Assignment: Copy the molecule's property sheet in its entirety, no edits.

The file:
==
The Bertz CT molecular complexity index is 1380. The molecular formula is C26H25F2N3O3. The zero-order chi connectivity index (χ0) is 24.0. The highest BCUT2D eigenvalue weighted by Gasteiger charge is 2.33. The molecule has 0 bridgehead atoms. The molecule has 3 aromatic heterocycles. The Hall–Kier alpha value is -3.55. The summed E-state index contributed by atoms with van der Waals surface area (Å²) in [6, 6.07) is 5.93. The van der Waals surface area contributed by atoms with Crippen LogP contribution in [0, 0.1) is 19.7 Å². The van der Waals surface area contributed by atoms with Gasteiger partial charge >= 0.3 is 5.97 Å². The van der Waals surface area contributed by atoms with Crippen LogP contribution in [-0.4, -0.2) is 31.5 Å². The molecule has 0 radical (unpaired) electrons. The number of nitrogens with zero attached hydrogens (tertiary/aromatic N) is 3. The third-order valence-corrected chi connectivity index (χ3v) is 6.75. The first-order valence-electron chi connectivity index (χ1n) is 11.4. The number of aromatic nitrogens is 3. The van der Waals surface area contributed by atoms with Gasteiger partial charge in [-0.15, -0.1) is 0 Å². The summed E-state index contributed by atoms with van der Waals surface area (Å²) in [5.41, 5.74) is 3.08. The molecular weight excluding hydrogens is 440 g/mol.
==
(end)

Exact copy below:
The Bertz CT molecular complexity index is 1380. The molecular formula is C26H25F2N3O3. The zero-order chi connectivity index (χ0) is 24.0. The highest BCUT2D eigenvalue weighted by Gasteiger charge is 2.33. The molecule has 0 bridgehead atoms. The molecule has 3 aromatic heterocycles. The Hall–Kier alpha value is -3.55. The summed E-state index contributed by atoms with van der Waals surface area (Å²) in [6, 6.07) is 5.93. The van der Waals surface area contributed by atoms with Crippen LogP contribution in [0, 0.1) is 19.7 Å². The van der Waals surface area contributed by atoms with Gasteiger partial charge >= 0.3 is 5.97 Å². The van der Waals surface area contributed by atoms with Crippen LogP contribution in [-0.4, -0.2) is 31.5 Å². The molecule has 0 radical (unpaired) electrons. The number of nitrogens with zero attached hydrogens (tertiary/aromatic N) is 3. The third-order valence-corrected chi connectivity index (χ3v) is 6.75. The first-order valence-electron chi connectivity index (χ1n) is 11.4. The number of aromatic nitrogens is 3. The van der Waals surface area contributed by atoms with Gasteiger partial charge in [-0.15, -0.1) is 0 Å². The summed E-state index contributed by atoms with van der Waals surface area (Å²) in [5.41, 5.74) is 3.08. The molecular weight excluding hydrogens is 440 g/mol.